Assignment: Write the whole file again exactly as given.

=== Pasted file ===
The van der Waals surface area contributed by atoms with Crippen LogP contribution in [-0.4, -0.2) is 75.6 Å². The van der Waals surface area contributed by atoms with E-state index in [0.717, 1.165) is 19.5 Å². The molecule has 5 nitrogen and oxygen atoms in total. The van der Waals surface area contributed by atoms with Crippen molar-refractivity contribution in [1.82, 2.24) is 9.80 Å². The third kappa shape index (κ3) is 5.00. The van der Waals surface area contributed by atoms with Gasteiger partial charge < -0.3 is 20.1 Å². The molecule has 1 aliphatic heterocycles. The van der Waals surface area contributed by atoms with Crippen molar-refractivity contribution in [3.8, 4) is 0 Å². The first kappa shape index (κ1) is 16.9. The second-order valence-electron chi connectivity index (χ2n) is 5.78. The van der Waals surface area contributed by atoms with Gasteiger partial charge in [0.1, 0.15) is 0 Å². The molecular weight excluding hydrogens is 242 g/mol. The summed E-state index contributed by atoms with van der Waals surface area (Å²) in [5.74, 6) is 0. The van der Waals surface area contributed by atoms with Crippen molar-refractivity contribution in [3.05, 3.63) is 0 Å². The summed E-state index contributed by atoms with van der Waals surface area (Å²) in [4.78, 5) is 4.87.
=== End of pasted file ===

The van der Waals surface area contributed by atoms with Crippen LogP contribution in [-0.4, -0.2) is 75.6 Å². The van der Waals surface area contributed by atoms with E-state index in [0.717, 1.165) is 19.5 Å². The molecule has 5 nitrogen and oxygen atoms in total. The van der Waals surface area contributed by atoms with Crippen molar-refractivity contribution in [1.82, 2.24) is 9.80 Å². The third kappa shape index (κ3) is 5.00. The van der Waals surface area contributed by atoms with Gasteiger partial charge < -0.3 is 20.1 Å². The molecule has 1 aliphatic heterocycles. The van der Waals surface area contributed by atoms with Crippen molar-refractivity contribution in [3.8, 4) is 0 Å². The first kappa shape index (κ1) is 16.9. The second-order valence-electron chi connectivity index (χ2n) is 5.78. The van der Waals surface area contributed by atoms with Gasteiger partial charge in [0.1, 0.15) is 0 Å². The molecular weight excluding hydrogens is 242 g/mol. The summed E-state index contributed by atoms with van der Waals surface area (Å²) in [5.74, 6) is 0. The van der Waals surface area contributed by atoms with Crippen molar-refractivity contribution in [3.05, 3.63) is 0 Å². The summed E-state index contributed by atoms with van der Waals surface area (Å²) in [4.78, 5) is 4.87.